Then, the town of Kampersrus – almost not a “town” at all – lies right in the heart of the Biosphere. With the northern Drakensberg towering over it, it is reminiscent of towns like Clarens and Haenertsburg, only far less commercial. A singular line of small shops along the very first street of the town offer visitors a bit of browsing (although we won’t recommend the ice cream!), and there are a few quaint lunch spots as well. 

There’s a butchery to stock up on supplies (although a drive to Hoedspruit is recommended unless you’re only topping up), and the Upperdeck has clay oven pizzas and a aero-themed pub with model planes and an old aeroplane dashboard in the décor. A great little tea garden with a homely menu is found just down the road – the Wildebeest Lapa – and the best service in town. The rest of the town is a string of small plots with beautiful gardens, each with a personalized name plate that makes it an incredibly welcoming place to walk through. This is certainly a town to watch over the next few years, with property prices rising and the area’s tourism efforts gaining momentum.

The Blyde River Meander

Our Blyde River meander route has, by far, the least amount of off-road driving in our soft-roader series so far. There are great little stopovers along the R531 that do require dirt road driving – some surfaces better than others – as well as a bit of ground clearance. The roads are sandy in winter and can be quite slippery when the summer rains come, making a bit of traction control quite necessary. On a clear spring day, however, the 178mm ground clearance of the Captiva was enough to clear the rocks that ambush you along the sandy track. While the Captiva isn’t a serious off-roader – and you don’t need one for trips like these – Chevrolet have gone about its layout with consideration for sandy tracks and surfaces that require a bit of extra traction. The six-speed automatic gearbox has a manual mode and, when locked into the lower gears, the 400 Nm of torque which peaks at a low 2000 r/min makes navigating through thick sand easy when maintaining a bit of momentum. For surfaces with loose rocks, the traction control system kept the rear wheels in line around the odd bend and was more than we needed to get down to the sights we wanted to see.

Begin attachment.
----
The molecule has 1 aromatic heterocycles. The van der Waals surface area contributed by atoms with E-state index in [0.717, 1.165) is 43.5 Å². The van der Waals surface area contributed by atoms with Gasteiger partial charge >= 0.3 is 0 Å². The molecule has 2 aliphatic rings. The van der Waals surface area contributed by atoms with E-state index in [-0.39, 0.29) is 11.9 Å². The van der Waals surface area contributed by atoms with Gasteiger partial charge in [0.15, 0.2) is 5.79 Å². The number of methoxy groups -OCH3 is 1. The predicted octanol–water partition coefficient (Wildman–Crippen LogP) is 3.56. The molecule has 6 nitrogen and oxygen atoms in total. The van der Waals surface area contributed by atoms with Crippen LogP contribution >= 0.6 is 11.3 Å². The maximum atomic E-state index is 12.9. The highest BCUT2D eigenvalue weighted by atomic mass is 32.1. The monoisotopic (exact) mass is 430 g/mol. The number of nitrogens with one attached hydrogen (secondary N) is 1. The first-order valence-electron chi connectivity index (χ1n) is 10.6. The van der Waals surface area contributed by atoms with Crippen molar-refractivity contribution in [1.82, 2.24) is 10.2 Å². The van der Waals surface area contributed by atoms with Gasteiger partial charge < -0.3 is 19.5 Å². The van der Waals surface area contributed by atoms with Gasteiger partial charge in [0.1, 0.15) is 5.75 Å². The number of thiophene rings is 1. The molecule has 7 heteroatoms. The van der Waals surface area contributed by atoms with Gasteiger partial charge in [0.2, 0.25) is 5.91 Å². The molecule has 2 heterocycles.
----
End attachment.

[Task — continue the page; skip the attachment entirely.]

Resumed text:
The Eden Tea Garden, found down one of these little dirt roads (see information box for co-ordinates) has a diverse nursery with many local plants, as well as a restaurant set in a vast (and very cool) garden with skyscraping trees and vines, right next to a banana grove. Fairly quiet in the off-season it can seem a bit secluded, but the staff are friendly and the lawns great for kids to run their energy out after a lot of driving. The Godding and Godding Silk Farm – in a more typical bushveld setting, albeit with modern luxuries – is a great lunch spot, with craft shops, great coffee and small bistro with a sophistacted lunch menu (Anne’s Cotton Club Café) and wifi!

Another must-see is Moholoholo, the Wildlife Rehabilitiation centre just past Kampersrus. The name means “the great one” and refers to one of the peaks that tower over the valley. Leave enough time for this stop, as the tours are about two and a half hours long and start at 09h30 and 15h00 on Mondays to Saturdays. A rehab and conservation centre, the tour is quite educational and touching, and animals include lion, leopard, serval, lynx, honey badgers, eagles, vultures and wild dogs. Moholoholo also has accommodation available, as well as a forest camp and special “Junior Wildlife” and “Tracking” tours.

If you can only eat lunch at one stop on your entire trip, make it Moholoholo Ya Mati (on the river). This picturesque wedding retreat sits right on the Blyde river, and the restaurant’s food is by far the best (and best value for money) that we sampled in the area. The staff are friendly and accommodating, and the cool terrace setting something that will stay with you once you’re back in the hustle and bustle of the city. There’s also a play area for kids, and occasionally wildlife wonders down to the river bank from the other side to diners’ delight.